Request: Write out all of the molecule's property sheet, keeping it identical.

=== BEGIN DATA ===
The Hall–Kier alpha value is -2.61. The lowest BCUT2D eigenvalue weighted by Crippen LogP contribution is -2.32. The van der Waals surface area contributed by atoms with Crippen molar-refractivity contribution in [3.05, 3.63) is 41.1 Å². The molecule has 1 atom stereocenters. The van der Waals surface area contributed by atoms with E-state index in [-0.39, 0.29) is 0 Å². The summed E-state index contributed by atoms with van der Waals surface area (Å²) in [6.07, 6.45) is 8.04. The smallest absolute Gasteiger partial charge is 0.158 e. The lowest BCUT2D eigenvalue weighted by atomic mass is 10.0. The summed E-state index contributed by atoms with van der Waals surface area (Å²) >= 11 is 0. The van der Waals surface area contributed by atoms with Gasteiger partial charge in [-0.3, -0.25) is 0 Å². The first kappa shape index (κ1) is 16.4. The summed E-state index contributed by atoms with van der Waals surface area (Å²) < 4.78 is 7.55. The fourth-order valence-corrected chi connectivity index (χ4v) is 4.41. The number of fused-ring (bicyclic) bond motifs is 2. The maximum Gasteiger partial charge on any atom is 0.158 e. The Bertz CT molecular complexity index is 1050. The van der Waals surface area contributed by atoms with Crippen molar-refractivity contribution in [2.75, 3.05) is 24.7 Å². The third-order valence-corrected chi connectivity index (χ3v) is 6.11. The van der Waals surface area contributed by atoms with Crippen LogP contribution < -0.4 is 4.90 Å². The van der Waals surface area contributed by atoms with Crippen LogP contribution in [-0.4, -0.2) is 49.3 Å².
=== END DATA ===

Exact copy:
The Hall–Kier alpha value is -2.61. The lowest BCUT2D eigenvalue weighted by Crippen LogP contribution is -2.32. The van der Waals surface area contributed by atoms with Crippen molar-refractivity contribution in [3.05, 3.63) is 41.1 Å². The molecule has 1 atom stereocenters. The van der Waals surface area contributed by atoms with E-state index in [-0.39, 0.29) is 0 Å². The summed E-state index contributed by atoms with van der Waals surface area (Å²) in [6.07, 6.45) is 8.04. The smallest absolute Gasteiger partial charge is 0.158 e. The lowest BCUT2D eigenvalue weighted by atomic mass is 10.0. The summed E-state index contributed by atoms with van der Waals surface area (Å²) >= 11 is 0. The van der Waals surface area contributed by atoms with Gasteiger partial charge in [-0.3, -0.25) is 0 Å². The first kappa shape index (κ1) is 16.4. The summed E-state index contributed by atoms with van der Waals surface area (Å²) < 4.78 is 7.55. The fourth-order valence-corrected chi connectivity index (χ4v) is 4.41. The number of fused-ring (bicyclic) bond motifs is 2. The maximum Gasteiger partial charge on any atom is 0.158 e. The Bertz CT molecular complexity index is 1050. The van der Waals surface area contributed by atoms with Crippen molar-refractivity contribution in [2.75, 3.05) is 24.7 Å². The third-order valence-corrected chi connectivity index (χ3v) is 6.11. The van der Waals surface area contributed by atoms with Crippen LogP contribution < -0.4 is 4.90 Å². The van der Waals surface area contributed by atoms with Crippen LogP contribution in [-0.4, -0.2) is 49.3 Å².